Q. And you’ve been working for years on an upcoming encyclopedia of apples—“The Illustrated History of Apples in North America.” It keeps growing in scope, as you keep discovering more apples. What total is the book at now?
A. In the book, we are listing around 16,586 varieties, but my own personal count is over 18,000.
Q. We should be clear to people that you’re not driving America’s highways looking for apple trees; you’re doing research, yes?
A. Yes. What I’m trying to find out: what is potentially out there. When we find these old varieties, we might be able to find a history of them—where they were grown, what they look like, so we can make that comparison, and perhaps put a name to a variety when we see it. If we get the background down, that may help us to identify it.
Q. How many of 18,000 have you met in person? Or with some, have you just read about them, or maybe seen vintage images of them?
A. For example, there are watercolors I’ve been working with from the USDA’s special collections. They number about 3,500—but there are only about 1,500 distinct varieties, and many duplicates. Some of those are the only illustrations of a number of varieties that we may otherwise never know.
Q. Some are lost.
A. Many are lost.
Q. Whether in real life or in the more academic research, what’s the last apple you “bagged” in the long hunt?
A. The last one I found personally was a variety called ‘Yahnke.’ It’s from a Frank Yahnke from Winona, Minnesota, from the mid-1800s; he originated this variety, which was also known as ‘Winter King.’ We found a tree not actually very far from where I work, a huge thing, and the amazing thing on it that made it so easy: It still had a metal tag with the name.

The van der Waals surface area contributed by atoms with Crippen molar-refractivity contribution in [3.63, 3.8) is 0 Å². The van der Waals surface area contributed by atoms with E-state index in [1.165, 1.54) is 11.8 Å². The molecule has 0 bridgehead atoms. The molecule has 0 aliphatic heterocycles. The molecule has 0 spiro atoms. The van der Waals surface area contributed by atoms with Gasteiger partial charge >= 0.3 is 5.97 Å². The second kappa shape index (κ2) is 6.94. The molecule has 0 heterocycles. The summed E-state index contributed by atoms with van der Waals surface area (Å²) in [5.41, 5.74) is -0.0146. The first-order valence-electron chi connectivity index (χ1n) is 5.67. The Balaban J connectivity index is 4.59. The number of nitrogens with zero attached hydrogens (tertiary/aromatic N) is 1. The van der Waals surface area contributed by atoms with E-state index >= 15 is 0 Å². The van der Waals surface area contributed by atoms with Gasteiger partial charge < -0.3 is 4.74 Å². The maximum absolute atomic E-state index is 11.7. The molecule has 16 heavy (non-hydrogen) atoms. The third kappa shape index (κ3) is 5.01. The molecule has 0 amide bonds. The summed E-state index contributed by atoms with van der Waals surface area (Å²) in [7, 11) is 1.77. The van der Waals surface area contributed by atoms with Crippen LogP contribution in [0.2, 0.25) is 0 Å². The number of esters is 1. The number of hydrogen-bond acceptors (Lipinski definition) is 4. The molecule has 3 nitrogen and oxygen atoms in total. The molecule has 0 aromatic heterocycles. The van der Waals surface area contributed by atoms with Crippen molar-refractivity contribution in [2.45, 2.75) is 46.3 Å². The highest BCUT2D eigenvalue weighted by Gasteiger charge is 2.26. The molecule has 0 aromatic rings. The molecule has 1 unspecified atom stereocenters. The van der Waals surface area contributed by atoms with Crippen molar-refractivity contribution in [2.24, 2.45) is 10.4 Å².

Q. You are kidding me.
A. Over 100 years old, and it still had the tag, half-embedded in the trunk, but you could see the tag, and knew it had writing on it. We carefully removed the tag from the trunk, and it was clear as a bell: pencil-written on metal, and it lasted all this time.
Q. I guess that tree wanted to be known in perpetuity.
A. Yes, and it’s a wonderful apple; I love it.
Q. That’s the latest prize. What was your biggest “prize” so far?
A. Probably the one I really appreciated finding was back about 1989. I had acquired a cider press from a local orchard—the one my parents took me to as a kid. I heard about an apple that originated local to my area in Wisconsin, a variety called ‘Plum Cider,’ and I happened to talk to the orchard that had been abandoned years back. The lady said, “Oh, we have that—I had no idea anyone was looking for it.” I was able to get a cutting from it, and now it’s in the Slow Food Ark of Taste. It just was nominated this last year.
A. The best accounts are from those who still know these apples.
Q. Can we do some numbers for perspective? How many extant apple varieties are there now, and how many do you approximate once existed?
A. The numbers are the tricky part; I’m trying to do the historical perspective. From what I know, there were probably 20,000 different apples around, grown in this country, from the 1620s to recent times. At least that many.
Q. We should tell people that despite the expressions like, “As American as apple pie,” the apple is not a native plant to the Americas.
A. Not whatsoever. There are a few native crabapples that are nothing like the Malus domestica.
Q. So we have 20,000 kinds that were grown at some time in this country. How many of those do you either know there’s a live tree of somewhere, or you have one in the orchard?
A. The number is probably a mere percentage of it. Of those older varieties that originated in this country, a couple of thousand exist quiet easily. When you think of all the other apples that have come from overseas, there’s probably at least 5,000 apples we can get hold of now, in collections.
Q. How many at Seed Savers’ orchard?
A. Originally the orchard was about 750 varieties. By the time I got here, it had dwindled to about 550. Since then I have doubled it, plus. I’m probably over 1,200 varieties.